An alternative to describing monetary policy in terms of a simple interest rate rule is ‘optimal policy’. Svensson (2003) argues that it is in fact more consistent and realistic to treat monetary policymakers as any other agents in the economy, i.e., by specifying preferences (a loss function) and constraints (the model) and by assuming that the policymakers act optimally subject to their information. Comparing the empirical fit of the two approaches – simple rules versus optimal policy – Ilbas (2012) finds that optimal policy does indeed describe the behaviour of the Federal Reserve better than simple rules do. However, note that Adolfson et al. (2011) find that a simple rule has a slightly better empirical fit for the policy of the Swedish Riksbank.
In recent work (Ilbas, Røisland and Sveen, 2013), we show that the empirical fit of optimal policy increases if one allows policymakers to pay attention to simple rules. To assess the importance placed on the Taylor rule by the Fed, and to analyse whether the period after 2003 represented a shift away from it, we introduce a policy preference function that includes a weight on the Taylor rule. We therefore assume that, in addition to the commonly used (ad hoc) loss function, the policymaker dislikes deviations of the interest rate from the Taylor rule.
Our approach is inspired by Rogoff's (1985) seminal paper on the optimal degree of commitment to an intermediate target, in which he argues that "it is not generally optimal to legally constrain the central bank to hit its intermediate target (or follow its rule) exactly" (1169). Our modified loss function can either be interpreted as optimal policy with cross-checking by the Taylor rule or as optimal deviations from a Taylor rule. This approach seems consistent with how policymakers form their interest-rate decisions in practice. For example, Vice Chair Janet Yellen (2012) formulates the role of the Taylor rule in monetary-policy assessments as follows:
"One approach I find helpful in judging an appropriate path for policy is based on optimal control techniques… An alternative approach that I find helpful… is to consult prescriptions from simple policy rules. Research suggests that these rules perform well in a variety of models and tend to be more robust than the optimal control policy derived from any single macroeconomic model".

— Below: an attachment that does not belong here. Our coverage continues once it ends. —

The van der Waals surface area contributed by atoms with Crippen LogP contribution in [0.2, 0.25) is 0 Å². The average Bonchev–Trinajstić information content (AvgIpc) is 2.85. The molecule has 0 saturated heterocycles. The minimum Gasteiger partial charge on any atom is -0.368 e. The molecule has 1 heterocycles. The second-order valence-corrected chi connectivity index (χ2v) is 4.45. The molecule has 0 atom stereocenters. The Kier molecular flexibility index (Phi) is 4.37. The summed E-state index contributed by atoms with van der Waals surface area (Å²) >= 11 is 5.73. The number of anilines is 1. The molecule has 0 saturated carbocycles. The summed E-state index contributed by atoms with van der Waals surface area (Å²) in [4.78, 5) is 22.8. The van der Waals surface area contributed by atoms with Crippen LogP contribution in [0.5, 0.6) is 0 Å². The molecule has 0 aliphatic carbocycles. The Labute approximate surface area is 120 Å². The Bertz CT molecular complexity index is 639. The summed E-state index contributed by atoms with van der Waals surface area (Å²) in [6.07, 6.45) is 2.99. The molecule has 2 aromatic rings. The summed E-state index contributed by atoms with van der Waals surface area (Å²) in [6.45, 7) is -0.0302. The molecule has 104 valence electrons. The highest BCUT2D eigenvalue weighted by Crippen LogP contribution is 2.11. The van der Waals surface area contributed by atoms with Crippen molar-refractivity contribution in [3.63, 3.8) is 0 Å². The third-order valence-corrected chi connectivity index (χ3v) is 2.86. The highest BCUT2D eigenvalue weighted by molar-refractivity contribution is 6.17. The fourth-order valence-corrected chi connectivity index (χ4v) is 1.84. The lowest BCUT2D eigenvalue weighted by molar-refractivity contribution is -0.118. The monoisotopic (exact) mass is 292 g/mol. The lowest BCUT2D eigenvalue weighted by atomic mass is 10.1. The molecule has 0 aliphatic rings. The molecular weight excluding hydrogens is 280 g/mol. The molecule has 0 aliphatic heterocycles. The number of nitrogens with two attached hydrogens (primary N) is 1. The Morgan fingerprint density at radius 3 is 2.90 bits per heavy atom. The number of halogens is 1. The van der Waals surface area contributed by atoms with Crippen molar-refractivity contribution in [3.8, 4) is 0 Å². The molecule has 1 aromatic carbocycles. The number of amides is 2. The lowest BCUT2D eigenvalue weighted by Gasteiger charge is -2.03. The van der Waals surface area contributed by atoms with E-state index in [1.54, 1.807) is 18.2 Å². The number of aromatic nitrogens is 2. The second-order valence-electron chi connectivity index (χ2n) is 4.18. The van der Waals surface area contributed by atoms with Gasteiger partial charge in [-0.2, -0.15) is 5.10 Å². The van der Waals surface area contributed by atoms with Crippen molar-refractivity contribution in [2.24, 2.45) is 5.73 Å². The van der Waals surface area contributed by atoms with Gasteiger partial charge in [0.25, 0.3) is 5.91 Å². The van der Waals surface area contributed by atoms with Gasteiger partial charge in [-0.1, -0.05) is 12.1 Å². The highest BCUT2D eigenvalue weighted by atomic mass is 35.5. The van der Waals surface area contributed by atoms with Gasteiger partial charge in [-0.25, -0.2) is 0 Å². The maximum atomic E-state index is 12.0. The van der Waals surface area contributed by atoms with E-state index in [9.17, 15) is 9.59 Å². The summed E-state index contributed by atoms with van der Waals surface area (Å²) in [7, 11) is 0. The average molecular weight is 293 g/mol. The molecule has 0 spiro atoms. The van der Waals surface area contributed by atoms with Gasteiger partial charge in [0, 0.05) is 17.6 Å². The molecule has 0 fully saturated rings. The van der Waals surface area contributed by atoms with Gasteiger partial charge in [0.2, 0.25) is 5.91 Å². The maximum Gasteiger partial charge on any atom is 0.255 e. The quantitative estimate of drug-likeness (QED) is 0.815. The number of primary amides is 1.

Given that policymakers make use of both (explicit or implicit) optimal policy and simple rules, our modified loss function provides a unified approach for analysing monetary-policy decisions. A virtue of this approach is that one can analyse whether actual deviations from the Taylor rule represent optimal deviations for a given weight, or a decrease in the weight placed on the rule.
We find that the model with the loss function that includes the original Taylor rule has a better empirical fit than the model with the standard loss function. Our result therefore confirms the indirect evidence in Kahn (2012) on the influence of the Taylor rule on the Federal Open Market Committee's policy decisions. Moreover, we find that the weight on the Taylor rule did not decrease in the period after 2003, contrary to what Taylor (2012) argues. When decomposing the various shocks hitting the US economy, we find that in the period 2001 - 2006, large negative demand-side shocks were dominating. As noted above, this is the type of disturbances that should make policymakers deviate from the Taylor rule. Indeed, the optimal policy response to these shocks implied an even lower interest rate than the actual Fed Funds Rate. We thus find that in the period 2001 - 2006 the Fed conducted a more contractionary policy than what would be implied by their historical reaction pattern.
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Ilbas, P (2012), “Revealing the Preferences of the US Federal Reserve”, Journal of Applied Econometrics, 27, 440-473.